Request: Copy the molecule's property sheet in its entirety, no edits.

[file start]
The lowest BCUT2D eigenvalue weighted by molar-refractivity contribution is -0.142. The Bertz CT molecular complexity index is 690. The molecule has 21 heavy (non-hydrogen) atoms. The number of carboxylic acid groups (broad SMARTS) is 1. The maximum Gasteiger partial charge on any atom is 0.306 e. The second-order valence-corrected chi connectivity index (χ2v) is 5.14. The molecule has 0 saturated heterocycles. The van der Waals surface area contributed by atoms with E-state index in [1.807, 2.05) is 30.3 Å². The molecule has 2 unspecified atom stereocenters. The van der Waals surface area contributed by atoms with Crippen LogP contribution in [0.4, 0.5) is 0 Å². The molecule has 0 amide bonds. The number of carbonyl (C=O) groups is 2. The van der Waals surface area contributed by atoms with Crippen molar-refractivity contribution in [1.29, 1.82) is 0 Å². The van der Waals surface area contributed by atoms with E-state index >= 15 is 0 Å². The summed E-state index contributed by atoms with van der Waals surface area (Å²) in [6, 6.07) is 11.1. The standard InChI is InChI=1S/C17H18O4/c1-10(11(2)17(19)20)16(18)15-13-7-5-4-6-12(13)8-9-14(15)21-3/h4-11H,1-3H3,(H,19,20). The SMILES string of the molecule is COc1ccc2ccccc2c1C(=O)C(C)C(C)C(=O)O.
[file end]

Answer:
The lowest BCUT2D eigenvalue weighted by molar-refractivity contribution is -0.142. The Bertz CT molecular complexity index is 690. The molecule has 21 heavy (non-hydrogen) atoms. The number of carboxylic acid groups (broad SMARTS) is 1. The maximum Gasteiger partial charge on any atom is 0.306 e. The second-order valence-corrected chi connectivity index (χ2v) is 5.14. The molecule has 0 saturated heterocycles. The van der Waals surface area contributed by atoms with E-state index in [1.807, 2.05) is 30.3 Å². The molecule has 2 unspecified atom stereocenters. The van der Waals surface area contributed by atoms with Crippen LogP contribution in [0.4, 0.5) is 0 Å². The molecule has 0 amide bonds. The number of carbonyl (C=O) groups is 2. The van der Waals surface area contributed by atoms with Crippen molar-refractivity contribution in [1.29, 1.82) is 0 Å². The van der Waals surface area contributed by atoms with E-state index >= 15 is 0 Å². The summed E-state index contributed by atoms with van der Waals surface area (Å²) in [6, 6.07) is 11.1. The standard InChI is InChI=1S/C17H18O4/c1-10(11(2)17(19)20)16(18)15-13-7-5-4-6-12(13)8-9-14(15)21-3/h4-11H,1-3H3,(H,19,20). The SMILES string of the molecule is COc1ccc2ccccc2c1C(=O)C(C)C(C)C(=O)O.